WASHINGTON (Reuters) - Nearly 59 million Americans went without health insurance coverage for at least part of 2010, many of them with conditions or diseases that needed treatment, federal health officials said on Tuesday.
They said 4 million more Americans went without insurance in the first part of 2010 than during the same time in 2008.
“Both adults and kids lost private coverage over the past decade,” Dr. Thomas Frieden, director of the U.S. Centers for Disease Control and Prevention, told a news briefing.
The findings have implications for U.S. healthcare reform efforts. A bill passed in March promises to get health insurance coverage to 32 million Americans who currently lack coverage.
But Republicans who just took control of the House of Representatives last week have vowed to derail the new law by cutting off the funds for it, and some want to repeal it. Experts from both sides predict gridlock in Congress for the next two years in implementing healthcare reform’s provisions.
Even before the healthcare reform act, Congress passed provisions expanding free health coverage for children.
“As private insurance coverage fell, the safety net protected children, but did not adequately protect adults,” Frieden said.
Nine percent of adults lost private insurance, and public insurance picked up just 5 percent of them, the CDC said. Frieden said 22 percent of adults aged 18 to 64 are uninsured.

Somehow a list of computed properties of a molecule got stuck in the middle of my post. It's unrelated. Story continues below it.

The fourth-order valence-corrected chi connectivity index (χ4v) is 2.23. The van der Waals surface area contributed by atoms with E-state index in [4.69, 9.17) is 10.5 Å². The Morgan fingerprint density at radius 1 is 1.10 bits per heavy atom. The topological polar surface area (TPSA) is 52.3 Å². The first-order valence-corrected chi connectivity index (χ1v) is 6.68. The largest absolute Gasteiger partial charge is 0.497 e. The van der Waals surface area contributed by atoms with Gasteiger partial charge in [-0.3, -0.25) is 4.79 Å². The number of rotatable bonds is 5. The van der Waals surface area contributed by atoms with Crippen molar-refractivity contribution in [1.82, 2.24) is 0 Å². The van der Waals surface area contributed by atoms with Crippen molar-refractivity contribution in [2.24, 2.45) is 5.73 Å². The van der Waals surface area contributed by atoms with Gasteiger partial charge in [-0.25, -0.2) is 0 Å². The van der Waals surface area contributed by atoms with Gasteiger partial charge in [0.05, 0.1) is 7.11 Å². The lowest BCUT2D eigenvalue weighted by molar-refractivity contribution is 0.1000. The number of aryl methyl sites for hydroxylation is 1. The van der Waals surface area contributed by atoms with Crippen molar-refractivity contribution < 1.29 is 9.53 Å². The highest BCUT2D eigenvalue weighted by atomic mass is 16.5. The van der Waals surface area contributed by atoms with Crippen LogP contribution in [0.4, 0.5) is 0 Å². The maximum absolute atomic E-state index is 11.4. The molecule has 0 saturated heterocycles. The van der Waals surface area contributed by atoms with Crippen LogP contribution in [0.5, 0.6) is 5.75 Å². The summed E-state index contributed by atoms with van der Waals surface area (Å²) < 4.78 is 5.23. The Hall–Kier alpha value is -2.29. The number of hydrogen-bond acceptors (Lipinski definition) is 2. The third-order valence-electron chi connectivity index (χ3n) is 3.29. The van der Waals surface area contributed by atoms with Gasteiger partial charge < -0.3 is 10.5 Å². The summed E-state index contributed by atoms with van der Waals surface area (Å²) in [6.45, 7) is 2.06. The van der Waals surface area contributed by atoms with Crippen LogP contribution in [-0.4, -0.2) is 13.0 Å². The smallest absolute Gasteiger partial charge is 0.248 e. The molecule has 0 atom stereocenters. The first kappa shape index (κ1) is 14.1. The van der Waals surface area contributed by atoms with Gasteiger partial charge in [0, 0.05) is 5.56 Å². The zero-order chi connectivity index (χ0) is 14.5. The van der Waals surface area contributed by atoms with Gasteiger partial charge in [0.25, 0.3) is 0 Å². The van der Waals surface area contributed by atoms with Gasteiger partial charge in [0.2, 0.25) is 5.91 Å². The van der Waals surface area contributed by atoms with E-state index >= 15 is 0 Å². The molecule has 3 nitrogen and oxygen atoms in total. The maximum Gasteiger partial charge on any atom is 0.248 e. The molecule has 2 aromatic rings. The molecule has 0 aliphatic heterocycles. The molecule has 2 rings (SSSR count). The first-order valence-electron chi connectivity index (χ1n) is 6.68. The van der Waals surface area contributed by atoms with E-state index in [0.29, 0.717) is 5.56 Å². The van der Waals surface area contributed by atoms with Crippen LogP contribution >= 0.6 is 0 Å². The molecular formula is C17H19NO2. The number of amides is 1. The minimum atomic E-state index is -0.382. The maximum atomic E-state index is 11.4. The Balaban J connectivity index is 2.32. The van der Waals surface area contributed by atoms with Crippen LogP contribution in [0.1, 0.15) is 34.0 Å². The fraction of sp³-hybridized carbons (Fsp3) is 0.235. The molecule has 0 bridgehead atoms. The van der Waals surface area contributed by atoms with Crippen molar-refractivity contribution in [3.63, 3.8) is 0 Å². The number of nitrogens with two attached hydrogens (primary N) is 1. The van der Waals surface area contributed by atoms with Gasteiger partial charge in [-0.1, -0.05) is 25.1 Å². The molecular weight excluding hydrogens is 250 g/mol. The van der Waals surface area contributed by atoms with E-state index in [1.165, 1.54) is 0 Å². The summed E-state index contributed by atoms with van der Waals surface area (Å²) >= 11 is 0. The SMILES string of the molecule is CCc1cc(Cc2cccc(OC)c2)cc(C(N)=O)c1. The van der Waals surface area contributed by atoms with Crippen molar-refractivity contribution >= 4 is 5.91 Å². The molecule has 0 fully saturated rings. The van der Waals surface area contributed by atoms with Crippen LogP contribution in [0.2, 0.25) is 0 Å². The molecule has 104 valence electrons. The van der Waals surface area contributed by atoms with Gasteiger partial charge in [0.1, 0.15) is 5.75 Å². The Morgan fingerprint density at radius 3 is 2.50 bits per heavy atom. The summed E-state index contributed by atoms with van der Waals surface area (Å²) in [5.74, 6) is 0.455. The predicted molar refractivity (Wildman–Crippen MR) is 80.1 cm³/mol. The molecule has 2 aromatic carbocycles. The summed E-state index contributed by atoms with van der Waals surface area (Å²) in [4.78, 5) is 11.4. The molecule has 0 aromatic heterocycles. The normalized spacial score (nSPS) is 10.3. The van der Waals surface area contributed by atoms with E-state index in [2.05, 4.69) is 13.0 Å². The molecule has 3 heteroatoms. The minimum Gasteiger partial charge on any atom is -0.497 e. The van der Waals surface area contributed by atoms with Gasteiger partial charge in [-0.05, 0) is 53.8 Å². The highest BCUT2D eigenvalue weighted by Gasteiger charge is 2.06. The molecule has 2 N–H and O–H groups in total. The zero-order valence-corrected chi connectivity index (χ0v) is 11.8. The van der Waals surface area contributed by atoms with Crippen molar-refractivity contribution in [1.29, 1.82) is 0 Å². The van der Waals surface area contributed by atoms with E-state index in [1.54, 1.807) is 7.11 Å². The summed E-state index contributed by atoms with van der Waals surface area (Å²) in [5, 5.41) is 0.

The CDC analyzed data from the National Health Interview Survey or NHIS for 2006, 2007, 2008, and 2009 and the first quarter of 2010 for its report. “It’s an in-person household survey interviewing nearly 90,000 individuals from around 35,000 households,” Frieden said.
The analysis found that in the first quarter of 2010, an estimated 59.1 million people had no health insurance for at least part of the year, an increase from 58.7 million in 2009 and 56.4 million in 2008.
More than 80 percent were adults aged 18 to 64. People over 65 are eligible for Medicare, the federal health insurance plan for the elderly.
Frieden said more people also went for a year or more with no health insurance — from 27.5 million in 2008 to 30.4 million in the first quarter of 2010. “That’s an increase of 3 million in chronically uninsured adults,” he said.
“Now, the data also allow us to debunk two myths about health care coverage,” Frieden added.
“The first myth is that it’s only the poor who are uninsured. In fact, half of the uninsured are over the poverty level and one in three adults under 65 in the middle income range — defined arbitrarily here between $44,000 and $65,000 a year for a family of four — were uninsured at some point in the year.”
And Frieden said many people argue that only the healthy risk going without health insurance.
“In fact ... more than two out of five individuals who are uninsured at some point during the past year had one or more chronic diseases and this is based on just a partial list of chronic diseases,” he said.
For example, 15 million of the people who went without health insurance had high blood pressure, diabetes or asthma.
People with such conditions often end up in emergency rooms and require treatment, paid for by hospitals or taxpayers, that is far more expensive than getting proper preventive care would have been.
“If you have diabetes and you don’t get needed care in the short term you end up in the intensive care unit,” Frieden said.
Editing by Todd Eastham